Mr. Speaker, a matter of significant national interest has arisen that requires immediate debate in the House and, according to Standing Order 52, I so ask. The issue is that of extreme fluctuations and increases in and the unpredictability of gas prices.

The recent gas increases have seen significant profit at the pumps and in federal government coffers through taxation. Canadians are rightly alarmed that this affects the cost of goods purchased and transportation costs of all types and there is substantial worry about rising costs of home heating this winter.

The debate is necessary not just to discuss rising costs but to provide the House and Canadians with basic information on the following issues: who is profiting from such increases and by how much; forecasts and consumer protection related to increases; the proper role and action from the House of Commons; the ramifications of cutting federal tax on fuels; and the impact on various businesses and industries.

This matter is on the agenda of all Canadians, who are for the most part bewildered about the fluctuating gas prices.

I sincerely ask you, Mr. Speaker, to put this on the agenda of the House of Commons so that Canadians will believe that we too have an interest in dealing with this matter, and now.

Request for Emergency DebateRoutine Proceedings

3:30 p.m.

Bloc

Paul Crête Bloc Rivière-Du-Loup—Montmagny, QC

Mr. Speaker, we agree that it is indeed important to hold an emergency debate on this issue as soon as possible this evening.

During the parliamentary recess, we experienced a sudden spike in fuel prices and noticed that astronomical profits were made, which were not and could not be explained.

Last Thursday, the Standing Committee on Industry, Natural Resources, Science and Technology dedicated a meeting to this issue, and agreed to summon the five responsible ministers to attend. We are facing a reality today in which prices are consistently 25% higher than they were at the beginning of the year. It is imperative that the federal government put an action plan in place.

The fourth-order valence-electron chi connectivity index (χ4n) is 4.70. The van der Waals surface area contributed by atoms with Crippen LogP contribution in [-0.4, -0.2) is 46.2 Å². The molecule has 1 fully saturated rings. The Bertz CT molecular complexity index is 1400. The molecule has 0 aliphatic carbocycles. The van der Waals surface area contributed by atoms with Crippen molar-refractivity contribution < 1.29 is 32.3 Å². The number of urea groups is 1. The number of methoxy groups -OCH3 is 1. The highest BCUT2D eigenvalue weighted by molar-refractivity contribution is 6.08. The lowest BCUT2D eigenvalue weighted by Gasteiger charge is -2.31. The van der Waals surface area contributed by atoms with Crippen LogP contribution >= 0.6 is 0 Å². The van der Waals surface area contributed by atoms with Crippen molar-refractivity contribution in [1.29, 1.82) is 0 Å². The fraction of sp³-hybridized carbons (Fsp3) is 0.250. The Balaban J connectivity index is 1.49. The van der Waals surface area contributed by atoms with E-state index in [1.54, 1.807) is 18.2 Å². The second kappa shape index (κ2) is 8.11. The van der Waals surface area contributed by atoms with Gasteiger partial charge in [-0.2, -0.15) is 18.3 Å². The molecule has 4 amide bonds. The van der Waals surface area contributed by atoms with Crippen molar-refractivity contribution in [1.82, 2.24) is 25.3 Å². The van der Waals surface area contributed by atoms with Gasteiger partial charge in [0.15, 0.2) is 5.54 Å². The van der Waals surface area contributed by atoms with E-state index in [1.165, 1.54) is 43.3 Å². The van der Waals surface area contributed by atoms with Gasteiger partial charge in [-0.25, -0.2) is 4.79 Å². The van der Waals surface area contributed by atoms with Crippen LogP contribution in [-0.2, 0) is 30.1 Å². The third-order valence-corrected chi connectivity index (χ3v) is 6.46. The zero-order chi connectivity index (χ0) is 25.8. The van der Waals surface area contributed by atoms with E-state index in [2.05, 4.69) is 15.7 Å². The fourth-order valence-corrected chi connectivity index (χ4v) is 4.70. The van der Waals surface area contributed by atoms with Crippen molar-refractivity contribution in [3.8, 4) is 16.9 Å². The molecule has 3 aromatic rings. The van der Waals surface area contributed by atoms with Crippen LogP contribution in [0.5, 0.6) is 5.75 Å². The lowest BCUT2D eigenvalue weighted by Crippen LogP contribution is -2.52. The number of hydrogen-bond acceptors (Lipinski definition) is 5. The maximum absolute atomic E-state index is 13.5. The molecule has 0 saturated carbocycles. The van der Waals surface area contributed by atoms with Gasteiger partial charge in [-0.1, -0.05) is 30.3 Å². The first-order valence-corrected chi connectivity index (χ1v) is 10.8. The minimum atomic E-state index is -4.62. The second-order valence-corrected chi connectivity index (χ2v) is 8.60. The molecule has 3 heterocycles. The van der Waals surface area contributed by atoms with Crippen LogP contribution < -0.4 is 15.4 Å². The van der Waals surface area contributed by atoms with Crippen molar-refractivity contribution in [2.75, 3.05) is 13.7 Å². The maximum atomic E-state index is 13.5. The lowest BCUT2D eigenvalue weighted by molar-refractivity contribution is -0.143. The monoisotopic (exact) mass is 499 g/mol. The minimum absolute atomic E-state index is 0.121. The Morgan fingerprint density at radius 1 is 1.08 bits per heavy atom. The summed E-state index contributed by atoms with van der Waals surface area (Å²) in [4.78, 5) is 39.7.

That is why we are hoping that the members of this House will be making short-, medium- and long-term proposals to prompt the government to act and finally adopt a policy to counter these disproportionate hikes in fuel prices.

The fact is that these hikes are jeopardizing economic growth. Many people have made comments to that effect, including some of our fellow citizens, consumers, economic stakeholders and both small and large business owners. The transportation industry as a whole was in agreement.

It is important that the House of Commons debate this issue as soon as possible, to contribute to the government's consideration of the issue so that it can come up with a real action plan. This is why I feel my request is justified.

Request for Emergency DebateRoutine Proceedings

3:35 p.m.

The Speaker

The Chair has considered this matter, and while I am sure the matter is of some interest, whether it is a matter that meets the exigencies of the Standing Order at this time the Chair has some doubts. Accordingly, I am inclined to disallow the application at this time.

Request for Emergency DebateRoutine Proceedings

3:35 p.m.

Bloc

Paul Crête Bloc Rivière-Du-Loup—Montmagny, QC

Mr. Speaker, I rise on a point of order.

My colleague, the leader of the Bloc Québécois, has informed his counterparts that should you find that the request for emergency debate that I submitted to you does not meet the criteria of the Standing Order, he would seek unanimous consent to hold a debate on the important issue of the price of gasoline.

Thus, I am seeking unanimous consent to pass the following motion:

That an emergency debate on gas prices be held this evening in accordance with the provisions of Standing Order 52 and that during this debate no quorum calls, dilatory motions or requests for unanimous consent shall be received by the Speaker.

Request for Emergency DebateRoutine Proceedings

3:35 p.m.

The Speaker

Does the hon. member for Montmagny—L'Islet—Kamouraska—Rivière-du-Loup have the unanimous consent of the House to move the motion?